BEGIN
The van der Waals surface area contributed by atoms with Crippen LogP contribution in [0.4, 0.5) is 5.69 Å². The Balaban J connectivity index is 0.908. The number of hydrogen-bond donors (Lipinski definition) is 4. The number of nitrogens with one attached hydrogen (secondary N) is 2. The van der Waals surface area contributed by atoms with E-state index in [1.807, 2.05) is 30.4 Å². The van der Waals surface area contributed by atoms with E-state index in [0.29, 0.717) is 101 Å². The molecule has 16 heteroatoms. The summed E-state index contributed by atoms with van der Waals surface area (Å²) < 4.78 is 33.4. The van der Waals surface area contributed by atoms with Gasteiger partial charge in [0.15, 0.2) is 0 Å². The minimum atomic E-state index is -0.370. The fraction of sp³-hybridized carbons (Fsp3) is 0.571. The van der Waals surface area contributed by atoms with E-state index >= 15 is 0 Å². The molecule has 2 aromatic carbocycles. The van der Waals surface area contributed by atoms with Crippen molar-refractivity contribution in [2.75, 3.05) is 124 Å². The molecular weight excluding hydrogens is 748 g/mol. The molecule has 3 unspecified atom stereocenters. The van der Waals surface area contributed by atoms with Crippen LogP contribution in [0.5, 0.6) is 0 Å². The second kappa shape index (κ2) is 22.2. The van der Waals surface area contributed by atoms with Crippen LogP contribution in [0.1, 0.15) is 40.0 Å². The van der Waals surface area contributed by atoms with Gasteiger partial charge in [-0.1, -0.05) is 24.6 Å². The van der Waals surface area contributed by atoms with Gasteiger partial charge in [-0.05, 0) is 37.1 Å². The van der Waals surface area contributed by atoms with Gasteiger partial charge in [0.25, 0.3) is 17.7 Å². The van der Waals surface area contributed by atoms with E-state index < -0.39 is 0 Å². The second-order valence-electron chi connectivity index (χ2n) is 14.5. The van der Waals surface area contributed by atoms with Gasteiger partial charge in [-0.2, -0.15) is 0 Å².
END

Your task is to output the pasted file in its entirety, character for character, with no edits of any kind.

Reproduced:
The van der Waals surface area contributed by atoms with Crippen LogP contribution in [0.4, 0.5) is 5.69 Å². The Balaban J connectivity index is 0.908. The number of hydrogen-bond donors (Lipinski definition) is 4. The number of nitrogens with one attached hydrogen (secondary N) is 2. The van der Waals surface area contributed by atoms with E-state index in [1.807, 2.05) is 30.4 Å². The van der Waals surface area contributed by atoms with E-state index in [0.29, 0.717) is 101 Å². The molecule has 16 heteroatoms. The summed E-state index contributed by atoms with van der Waals surface area (Å²) < 4.78 is 33.4. The van der Waals surface area contributed by atoms with Gasteiger partial charge in [0.15, 0.2) is 0 Å². The minimum atomic E-state index is -0.370. The fraction of sp³-hybridized carbons (Fsp3) is 0.571. The van der Waals surface area contributed by atoms with E-state index >= 15 is 0 Å². The molecule has 2 aromatic carbocycles. The van der Waals surface area contributed by atoms with Crippen molar-refractivity contribution in [2.75, 3.05) is 124 Å². The molecular weight excluding hydrogens is 748 g/mol. The molecule has 3 unspecified atom stereocenters. The van der Waals surface area contributed by atoms with Crippen LogP contribution in [0.5, 0.6) is 0 Å². The second kappa shape index (κ2) is 22.2. The van der Waals surface area contributed by atoms with Crippen LogP contribution in [0.1, 0.15) is 40.0 Å². The van der Waals surface area contributed by atoms with Gasteiger partial charge in [-0.1, -0.05) is 24.6 Å². The van der Waals surface area contributed by atoms with Gasteiger partial charge in [-0.05, 0) is 37.1 Å². The van der Waals surface area contributed by atoms with Gasteiger partial charge in [0.25, 0.3) is 17.7 Å². The van der Waals surface area contributed by atoms with E-state index < -0.39 is 0 Å². The second-order valence-electron chi connectivity index (χ2n) is 14.5. The van der Waals surface area contributed by atoms with Gasteiger partial charge in [-0.2, -0.15) is 0 Å².